Incidentally, The Hope Chest was written by Wade Rouse who adopted the pen name “Viola Shipman” to honor the memory of his grandmother.
Fighting to Win: Samurai Techniques For Your Work and Life, by David J. Rogers
This book was instrumental in getting me back to work on my novel. I wrote an entire blog post about it on February 19, 2018 (Using Samurai Techniques in Writing), so I won’t repeat my thoughts on the book here. Please read that earlier blog post, though, and see if it sounds like this book could help you.
In the Midst of Winter, by Isabel Allende
I gave In the Midst of Winter, by Isabel Allende, five stars in my review on Goodreads.com. In the Midst of Winter weaves together the lives of strangers. Each of the protagonists have unfortunate backgrounds. They discover common ground and form a bond while getting deeper and deeper in covering up a murder.
Ms. Allende did a brilliant job gradually bringing in backstory that included revolution in Chile, human trafficking in the USA, the horrors many Latinos face as they desperately try to cross into the USA, and life in the shadows for people who have come to the USA illegally.
Many others on Goodreads.com have given this novel three stars, saying they were disappointed with it. Maybe it’s the history buff in me that prompted me to give it five stars.
“The emotional range of Isabel Allende’s new novel is stretched so wide that it’s a miracle the book’s spine doesn’t break. We’re used to dark comedies, the ironic mingling of humor and despair, but In the Midst of Winter is a light tragedy, an off-kilter mix of sweetness and bleakness held together only by Allende’s dulcet voice.”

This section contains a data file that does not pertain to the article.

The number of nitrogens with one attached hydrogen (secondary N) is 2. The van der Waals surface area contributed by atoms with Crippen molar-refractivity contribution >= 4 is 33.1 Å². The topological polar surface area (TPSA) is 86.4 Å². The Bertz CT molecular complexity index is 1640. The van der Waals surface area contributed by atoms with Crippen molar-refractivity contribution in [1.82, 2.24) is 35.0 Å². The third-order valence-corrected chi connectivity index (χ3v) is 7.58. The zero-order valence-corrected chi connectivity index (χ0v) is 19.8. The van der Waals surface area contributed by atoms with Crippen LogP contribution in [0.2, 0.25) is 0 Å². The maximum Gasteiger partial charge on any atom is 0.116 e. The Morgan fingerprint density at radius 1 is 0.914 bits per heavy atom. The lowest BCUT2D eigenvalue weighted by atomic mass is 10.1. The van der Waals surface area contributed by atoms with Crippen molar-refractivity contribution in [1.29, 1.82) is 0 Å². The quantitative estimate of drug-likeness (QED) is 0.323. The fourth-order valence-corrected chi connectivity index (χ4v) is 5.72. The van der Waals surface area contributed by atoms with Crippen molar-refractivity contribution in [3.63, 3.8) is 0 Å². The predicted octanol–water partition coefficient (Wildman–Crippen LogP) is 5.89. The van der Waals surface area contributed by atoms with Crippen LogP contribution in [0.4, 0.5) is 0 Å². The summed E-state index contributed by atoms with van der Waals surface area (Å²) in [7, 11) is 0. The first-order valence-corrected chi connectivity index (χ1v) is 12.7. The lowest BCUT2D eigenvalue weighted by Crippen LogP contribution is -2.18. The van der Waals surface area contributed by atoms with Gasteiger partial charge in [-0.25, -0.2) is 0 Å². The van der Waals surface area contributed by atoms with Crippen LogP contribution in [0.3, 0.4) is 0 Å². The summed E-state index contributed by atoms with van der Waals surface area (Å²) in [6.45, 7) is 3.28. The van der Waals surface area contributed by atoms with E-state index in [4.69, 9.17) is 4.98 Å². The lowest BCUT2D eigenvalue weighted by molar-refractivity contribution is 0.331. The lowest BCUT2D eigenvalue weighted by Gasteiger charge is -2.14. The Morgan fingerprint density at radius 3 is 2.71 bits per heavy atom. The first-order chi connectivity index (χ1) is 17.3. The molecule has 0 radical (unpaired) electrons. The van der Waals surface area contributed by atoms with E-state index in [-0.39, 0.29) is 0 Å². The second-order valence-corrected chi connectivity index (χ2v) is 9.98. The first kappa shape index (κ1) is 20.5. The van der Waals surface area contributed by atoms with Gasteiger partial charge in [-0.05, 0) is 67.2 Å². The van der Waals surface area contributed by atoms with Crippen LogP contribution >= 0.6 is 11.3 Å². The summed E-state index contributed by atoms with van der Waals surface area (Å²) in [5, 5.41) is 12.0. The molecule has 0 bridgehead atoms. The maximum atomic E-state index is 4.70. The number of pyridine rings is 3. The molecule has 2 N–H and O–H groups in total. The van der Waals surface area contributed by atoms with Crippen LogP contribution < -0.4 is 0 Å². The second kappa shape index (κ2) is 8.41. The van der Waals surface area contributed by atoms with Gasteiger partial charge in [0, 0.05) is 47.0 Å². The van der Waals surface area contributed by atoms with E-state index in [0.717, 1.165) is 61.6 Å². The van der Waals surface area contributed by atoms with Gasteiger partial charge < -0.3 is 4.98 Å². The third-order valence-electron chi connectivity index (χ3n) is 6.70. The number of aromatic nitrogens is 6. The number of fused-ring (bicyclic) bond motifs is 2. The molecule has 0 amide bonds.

In the Midst of Winter was translated from Spanish to English by Nick Caistor and Amanda Hopkinson.
The Taster, by V.S. Alexander
I read V.S. Alexander’s debut novel, The Magdalen Girls last March and got my name on the wait list at the public library for his second book, The Taster, as soon as it appeared “on order” on the electronic card catalog. (See my April 1, 2017 blog post, The Authors I Read in March, if you want to read my thoughts on The Magdalen Girls.)
As with Alexander’s first novel, I had to keep reminding myself that The Taster was a work of fiction. Alexander writes so convincingly that I felt as if I were reading an eyewitness account.
The Taster is the story of a young woman in need of a job and living in Hitler’s Germany. The job she got was not a job she wanted. She was selected to be a food and drink taster for Adolph Hitler. Hitler was mortified of being poisoned, so all his food and drink had to be tasted in advance by a replaceable woman. If a taster died, she could be replaced. Hitler, of course, did not see himself as replaceable.
Since my last blog post
I have received helpful feedback from friends in Australia, Scotland, and Belgium after they read my February 26, 2018 post, Hook in Charles Frazier’s Nightwoods. Thank you, Chris, Iain, and Beth!
Chris Andrews immediately recognized my blunder in summing up the theme of my work-in-progress, The Spanish Coin, in one word. Thank you Chris, for pulling me out of the ditch and putting me back on track!
Thank you, Ann, for signing up for my planned future newsletters.
Until my next blog post
I hope you have a good book to read. I’m reading The Great Alone, by Kristin Hannah and Four Short Stories: In Need of Assistance, Saving the Unicorn, Faerie Blues, and Trophy Hunting, by Chris Andrews. This is a collection of four sci-fi short stories by my Australian writer friend. For those of us in the USA, Chris’s e-book is available on Amazon.com.
If you are a writer, I hope you have productive writing time.
If you have not yet signed up for my planned future author newsletters, please take a minute to fill out the form below. I promise my newsletters will be few and far between and your email address will not be used by anyone but me. Thanks!